Happy Mother’s Day Jessica

How in the world am I to write this blog? Yesterday I slogged through telling my mom how much I loved her. That was hard (and rewarding). But to attempt to capture today my love for my wife–for the mother of my children–kill me now. There are not enough words, I don’t have enough words, there aren’t enough tissues to catch my tears as I sit beside her in bed attempting to write.

The problem, and at some point this might be considered unhealthy, is that there’s no me without her. Our lives, our identities, our stories are completely enmeshed. We literally only have a few stories that are not shared. Our lives have and will continue to be done together in every sense of the word until we’re forced apart. What’s clearly so hard is that we genuinely never thought that we’d be forced apart. Not like this. Not this early.

Anyway, I realize that I wrote this blog (the blog that I’m fighting against writing all over again right now, the blog that attempts yet again to tell her how amazing and wonderful and loved she is…) a little over a week ago too, so today instead of re-writing that blog I will focus on why my wife is quite possibly the most amazing parent you’ll ever run into. No joke. No hyperbole. She really is that amazing.

Jess truly, above all else, values people. She values children. She values them as human beings, as people with dignity, with inherent worth, and as creatures filled with life and significance. This alone sets her far above the rest of us. To Jess children are not things to be controlled, they are beautiful short people needing to be empowered and listened to. Jess spends much of her time cultivating an environment in our home where our kids feel safe and loved, where they know that their feelings are valid, and where they are confident in exploring new ideas. Rather than seeking control Jessica invites our children to look for answers and to explore ideas that they’re intrigued by. She’s always encouraging and inviting them into new experiences…and it’s a beautiful thing.

One defining thing about my wife, something that not only defines her as a mom but as a human being is that she makes every moment special and unique. If she makes pancakes they’re going to be in shape of dinosaurs. If the sets the table there will be little notes to say why our kids are special. If she’s showering while the kids eat she’ll place all their food on special trays and setup a mini-picnic upstairs. If we go on road trips she works tirelessly to think of games, activities, and little gifts that’ll make the time go by. If she does something she’s going to transform it into something special and specifically tailored to the person(s) she’s caring for. ‘Cause the thing is: Jess notices everything. With her nothing is wasted. No moment is left behind because she’s always attentive to what is happening, to how this moment can be a blessing to her children, to her husband, or to another. She remembers what you love, she remembers what you said about this that or the other, she remembers how special something made you feel and she’ll remember it next time so as to bless you with it. She’s always remembering her children and how to love them more fully. Jones and India’s feelings, thoughts, opinions, reactions, etc. are never wasted or forgotten. They are stored up and dwelt on, they are remembered and built on, and they are used to care for them in whatever ways are available as time moves on. As a person who does not pay good attention to much, I view this as a nearly miraculous gift!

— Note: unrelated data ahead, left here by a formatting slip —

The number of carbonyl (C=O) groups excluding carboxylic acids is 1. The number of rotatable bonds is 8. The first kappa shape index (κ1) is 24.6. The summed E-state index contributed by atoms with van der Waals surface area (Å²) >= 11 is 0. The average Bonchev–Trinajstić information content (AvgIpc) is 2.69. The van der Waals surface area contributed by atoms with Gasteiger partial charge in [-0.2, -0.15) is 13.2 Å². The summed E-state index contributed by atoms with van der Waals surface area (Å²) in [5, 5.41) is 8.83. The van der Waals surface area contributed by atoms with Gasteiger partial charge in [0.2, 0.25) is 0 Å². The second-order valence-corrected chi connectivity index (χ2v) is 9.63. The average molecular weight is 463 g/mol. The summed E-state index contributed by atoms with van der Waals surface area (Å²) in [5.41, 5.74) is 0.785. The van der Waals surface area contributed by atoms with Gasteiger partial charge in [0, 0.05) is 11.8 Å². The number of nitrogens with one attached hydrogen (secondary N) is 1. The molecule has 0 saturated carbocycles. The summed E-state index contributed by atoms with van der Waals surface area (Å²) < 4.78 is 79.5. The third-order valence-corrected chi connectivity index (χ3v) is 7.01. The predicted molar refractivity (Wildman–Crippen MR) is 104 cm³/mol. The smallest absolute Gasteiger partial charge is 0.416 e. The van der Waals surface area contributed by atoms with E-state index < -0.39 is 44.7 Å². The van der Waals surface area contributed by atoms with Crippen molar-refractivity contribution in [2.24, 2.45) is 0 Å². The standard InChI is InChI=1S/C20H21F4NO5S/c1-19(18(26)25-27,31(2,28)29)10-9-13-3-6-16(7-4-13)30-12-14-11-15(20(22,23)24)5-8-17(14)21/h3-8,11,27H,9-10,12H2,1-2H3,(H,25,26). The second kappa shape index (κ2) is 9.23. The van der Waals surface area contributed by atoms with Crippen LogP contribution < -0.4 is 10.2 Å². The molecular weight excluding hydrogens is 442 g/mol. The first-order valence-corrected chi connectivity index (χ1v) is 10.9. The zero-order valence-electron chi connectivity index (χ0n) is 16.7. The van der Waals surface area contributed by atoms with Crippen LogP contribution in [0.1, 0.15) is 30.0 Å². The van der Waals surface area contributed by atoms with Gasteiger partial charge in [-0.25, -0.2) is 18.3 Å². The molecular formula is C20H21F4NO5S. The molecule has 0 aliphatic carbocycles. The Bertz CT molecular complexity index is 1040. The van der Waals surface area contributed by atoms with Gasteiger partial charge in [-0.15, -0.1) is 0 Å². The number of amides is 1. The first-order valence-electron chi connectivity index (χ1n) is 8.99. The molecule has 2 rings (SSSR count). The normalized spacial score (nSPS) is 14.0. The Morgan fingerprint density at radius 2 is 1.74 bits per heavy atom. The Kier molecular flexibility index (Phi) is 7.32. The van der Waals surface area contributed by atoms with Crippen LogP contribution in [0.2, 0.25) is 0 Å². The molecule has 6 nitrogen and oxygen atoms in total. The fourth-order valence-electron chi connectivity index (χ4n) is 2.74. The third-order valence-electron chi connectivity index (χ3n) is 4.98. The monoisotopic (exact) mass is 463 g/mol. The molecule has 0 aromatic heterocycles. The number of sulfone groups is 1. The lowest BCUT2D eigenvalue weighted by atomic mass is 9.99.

Jess fills Christmas stockings better than any person i’ve ever seen. Enough said.

Jess knows and loves children’s books. Our kids have hundreds and hundreds thanks to her…which I should say is directly correlated to our children having a love of books…thanks to her.

My children have always eaten healthy thanks to her.

My kids have feeling journals thanks to her. How cool is that?

Jess makes my kids awesome treats: gluten free chocolate chip cookies that are to die for are at the top of the list.

While Jess’ forte is in creating special moments, the last year especially has been filled with monotony. Care-taking is not a job that leaves much space for uniqueness and creativity. And, again, while I am attempting to not make this blog about how amazing Jess is towards me, it is hard not to pause here to say that the way she has stepped up to care for me in my sickness has been nothing short of perfect. She has carried our family. She has stepped into the boring and not-so-exciting duties of taking care of a sick dad and showing compassion for emotionally exhausted children. Because the reality is that our children are not the same today that they were a year and a half ago (understatement of the year right?). Behaviorally they have regressed, emotionally they’re more volatile, India is back in pull ups, Jones is no longer able to regulate (there are some special needs here I’m referring to), and Jess is the one who tirelessly works to love us all through this. In the midst of my sickness Jess has worked countless hours figuring out Jones’ health care (he’s on separate insurance than the rest of us), she was the one who made sure our kids were in play therapy, she’s the one who takes Jones to his occupational therapy, she’s the one who makes sure they’re still seeing a dentist, she’s the one who has had to maneuver through our kids’ newly discovered fruit allergy (not sure I can communicate how big of a ‘maneuver’ this is/was), she’s the one who is making sure that ALL of us are having our practical needs met. It is too much for one mom to carry…and yet she does it gracefully and without ever (ever!) complaining about it.